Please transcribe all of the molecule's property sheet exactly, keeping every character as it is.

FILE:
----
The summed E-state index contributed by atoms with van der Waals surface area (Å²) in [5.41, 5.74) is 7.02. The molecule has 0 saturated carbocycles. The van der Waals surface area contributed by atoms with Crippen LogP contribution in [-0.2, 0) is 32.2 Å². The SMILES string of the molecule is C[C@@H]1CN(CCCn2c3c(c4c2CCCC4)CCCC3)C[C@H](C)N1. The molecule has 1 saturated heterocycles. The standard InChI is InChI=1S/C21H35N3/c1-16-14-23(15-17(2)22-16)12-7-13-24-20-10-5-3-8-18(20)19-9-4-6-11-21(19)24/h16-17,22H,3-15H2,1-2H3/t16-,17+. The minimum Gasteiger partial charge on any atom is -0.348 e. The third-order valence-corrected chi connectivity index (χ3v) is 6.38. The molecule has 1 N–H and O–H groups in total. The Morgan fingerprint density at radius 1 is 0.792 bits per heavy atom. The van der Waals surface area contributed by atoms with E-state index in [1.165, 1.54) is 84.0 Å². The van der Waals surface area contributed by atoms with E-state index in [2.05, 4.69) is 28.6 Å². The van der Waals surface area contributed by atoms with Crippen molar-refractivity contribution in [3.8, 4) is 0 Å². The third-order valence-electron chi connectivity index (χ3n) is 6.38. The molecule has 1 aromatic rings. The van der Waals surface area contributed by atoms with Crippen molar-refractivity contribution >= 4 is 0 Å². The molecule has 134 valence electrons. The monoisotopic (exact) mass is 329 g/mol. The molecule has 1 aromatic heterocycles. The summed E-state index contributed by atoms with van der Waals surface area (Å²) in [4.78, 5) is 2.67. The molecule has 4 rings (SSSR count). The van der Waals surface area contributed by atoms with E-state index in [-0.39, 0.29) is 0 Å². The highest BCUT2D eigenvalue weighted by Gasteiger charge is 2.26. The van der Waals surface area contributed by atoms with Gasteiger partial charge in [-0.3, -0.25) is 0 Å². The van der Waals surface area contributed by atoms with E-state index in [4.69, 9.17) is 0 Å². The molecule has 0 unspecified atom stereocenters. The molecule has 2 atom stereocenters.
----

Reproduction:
The summed E-state index contributed by atoms with van der Waals surface area (Å²) in [5.41, 5.74) is 7.02. The molecule has 0 saturated carbocycles. The van der Waals surface area contributed by atoms with Crippen LogP contribution in [-0.2, 0) is 32.2 Å². The SMILES string of the molecule is C[C@@H]1CN(CCCn2c3c(c4c2CCCC4)CCCC3)C[C@H](C)N1. The molecule has 1 saturated heterocycles. The standard InChI is InChI=1S/C21H35N3/c1-16-14-23(15-17(2)22-16)12-7-13-24-20-10-5-3-8-18(20)19-9-4-6-11-21(19)24/h16-17,22H,3-15H2,1-2H3/t16-,17+. The minimum Gasteiger partial charge on any atom is -0.348 e. The third-order valence-corrected chi connectivity index (χ3v) is 6.38. The molecule has 1 N–H and O–H groups in total. The Morgan fingerprint density at radius 1 is 0.792 bits per heavy atom. The van der Waals surface area contributed by atoms with E-state index in [1.165, 1.54) is 84.0 Å². The van der Waals surface area contributed by atoms with E-state index in [2.05, 4.69) is 28.6 Å². The van der Waals surface area contributed by atoms with Crippen molar-refractivity contribution in [3.8, 4) is 0 Å². The third-order valence-electron chi connectivity index (χ3n) is 6.38. The molecule has 1 aromatic rings. The van der Waals surface area contributed by atoms with Crippen molar-refractivity contribution >= 4 is 0 Å². The molecule has 134 valence electrons. The monoisotopic (exact) mass is 329 g/mol. The molecule has 1 aromatic heterocycles. The summed E-state index contributed by atoms with van der Waals surface area (Å²) in [4.78, 5) is 2.67. The molecule has 4 rings (SSSR count). The van der Waals surface area contributed by atoms with E-state index in [-0.39, 0.29) is 0 Å². The highest BCUT2D eigenvalue weighted by Gasteiger charge is 2.26. The van der Waals surface area contributed by atoms with Gasteiger partial charge in [-0.3, -0.25) is 0 Å². The van der Waals surface area contributed by atoms with E-state index in [4.69, 9.17) is 0 Å². The molecule has 0 unspecified atom stereocenters. The molecule has 2 atom stereocenters.